Someone else posted a comment that I really liked, and I'm open to the idea. Create a family plan, where you pay more than the single price, perhaps double price, and you're allowed to install to anyone in your family's phone, given limitations that are still open to discussion. Limitations such as who counts as a family member, how many family members are allowed as a maximum, and so forth. The suggestion that I threw into that discussion as a limitation was that since MS already has the Family Security program, whatever it's called, they already have framework of parent/child relationships. With that in mind, and given that those parents are allowed to see the child web surfing history and such, you could say make a family only allowed to have two adults, and x number of children, and the child accounts would be fully open to be seen by the parent accounts (discourages you from sharing with Joe the neighbor as a child, if he doesn't want you to see his history).
I'm not a lawyer, so don't expect that this is a comprehensive overview, but just the words of some guy, who knows the subject better than the average Joe, because knowing this stuff is in my interest, and I've done the best I can to make it understandable, even though I may not know all of the caveats.
Now here come the trolls to berate me, once again, because I want to live in the utopia of people actually obeying the law, and respecting other people's property - even their intellectual property.--
Computers make very fast, very accurate mistakes.
- 12-19-2012, 02:22 PM #12
You know, you're right. XBox Music pass is designed for one person. About Xbox Music Pass | Xbox Music Pass - Xbox.com
No matter if I agree with that or not, it's breaking the TOS. I've removed my comments about it.
12-19-2012, 02:52 PM #13
- 123 Posts
Yet we have kids corner! That goes against the tos too ya know. Your letting your kid use your Xbox live account. Ya didn't think of that did ya. And I already dealt with ms about my wife not being able to use it cuz we have a family gold account. Guess what they suggested. Just have her use yours. From what I understood they are thinking of fixing it so Xbox families pay one price and all can use music pass. Bet it saves some money.
- 12-19-2012, 03:52 PM #16
- 12-19-2012, 04:43 PM #17"Engineering is more than just the number of megapixels." - Stephen Elop
- 12-19-2012, 04:47 PM #18
About Xbox Music Pass | Xbox Music Pass - Xbox.com
UPDATE: Though 'designed to be used for one person' doesn't mean can only be used by one person...
- 12-19-2012, 08:46 PM #22
· resell or redistribute any part of the Services or access to the Services, including the sale or purchase of an account and/or Microsoft Points;
· use or attempt to use any unauthorized means to modify, reroute, or gain access to the Services;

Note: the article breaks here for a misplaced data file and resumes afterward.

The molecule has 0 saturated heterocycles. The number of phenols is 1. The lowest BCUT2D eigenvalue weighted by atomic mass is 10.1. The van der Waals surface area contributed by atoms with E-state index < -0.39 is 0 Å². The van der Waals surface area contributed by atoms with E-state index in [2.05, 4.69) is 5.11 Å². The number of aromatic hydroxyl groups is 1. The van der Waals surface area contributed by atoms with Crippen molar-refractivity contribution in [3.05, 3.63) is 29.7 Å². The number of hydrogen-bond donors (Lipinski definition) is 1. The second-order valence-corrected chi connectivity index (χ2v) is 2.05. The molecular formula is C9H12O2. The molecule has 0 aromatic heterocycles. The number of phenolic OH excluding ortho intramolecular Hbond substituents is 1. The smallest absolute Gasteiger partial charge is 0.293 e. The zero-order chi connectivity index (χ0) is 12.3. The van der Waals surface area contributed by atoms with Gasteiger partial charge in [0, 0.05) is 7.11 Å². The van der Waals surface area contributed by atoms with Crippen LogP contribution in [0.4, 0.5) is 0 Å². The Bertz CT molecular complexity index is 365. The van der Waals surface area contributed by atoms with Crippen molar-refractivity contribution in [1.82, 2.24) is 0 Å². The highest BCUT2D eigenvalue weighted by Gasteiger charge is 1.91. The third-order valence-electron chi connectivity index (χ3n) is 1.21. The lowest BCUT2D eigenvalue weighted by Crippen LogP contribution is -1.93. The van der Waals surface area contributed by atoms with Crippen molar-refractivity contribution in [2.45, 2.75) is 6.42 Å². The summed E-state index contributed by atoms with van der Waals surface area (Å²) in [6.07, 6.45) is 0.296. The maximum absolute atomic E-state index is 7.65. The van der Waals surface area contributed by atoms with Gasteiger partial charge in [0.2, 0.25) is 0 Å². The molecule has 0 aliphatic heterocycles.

· obtain (or try to obtain) any data from the Services or related hardware, except the data that we intend to make available to you;
I'm thinking sharing your account means that someone else is using an unauthorized means to gain access to the services, since the TOS of a Microsoft account prohibits letting someone else use your account. And if you obtain (or try to obtain) services that you didn't pay for, then Microsoft didn't intend to make them available to you.
1.10. How can I use the Services? You agree that the Services are only for your personal use, and you will not use the Services, any content available on the Services, or your account, for any commercial purpose. You may only access the Services with an Authorized Device or by logging into your account online. You may be unable to use the Services outside the country associated with your account ("Territory"). You may not sell, assign, or otherwise transfer your account to another person. You must keep your accounts and passwords confidential and not authorize any third party to access or use the Services on your behalf unless we provide an approved mechanism. You must contact Customer Support immediately if you suspect misuse of your accounts or any security breach in the Services.
Computers make very fast, very accurate mistakes.
- 12-19-2012, 11:21 PM #23
Like I said in my original post, I have since changed it because of the issues with sharing XBox IDs.
That said, the configuration is not illegal like claimed. I purchased all the phones, I pay the cell service for all the phones, I pay for the Xbox music pass; therefore, all the phones belong to me and I'm allowed to play that music on multiple devices. That's not stealing unless its illegal to let my kids/wife use one of my phones.
12-20-2012, 09:52 AM #24
- 123 Posts
I really think if its family that is not a tos violation considering you pay for that service. Family gold account with one primary makes it hard for the others to get a music pass. Now sharing outside your family with friends is just wrong! Netflix was meant to be one acount in a household any way.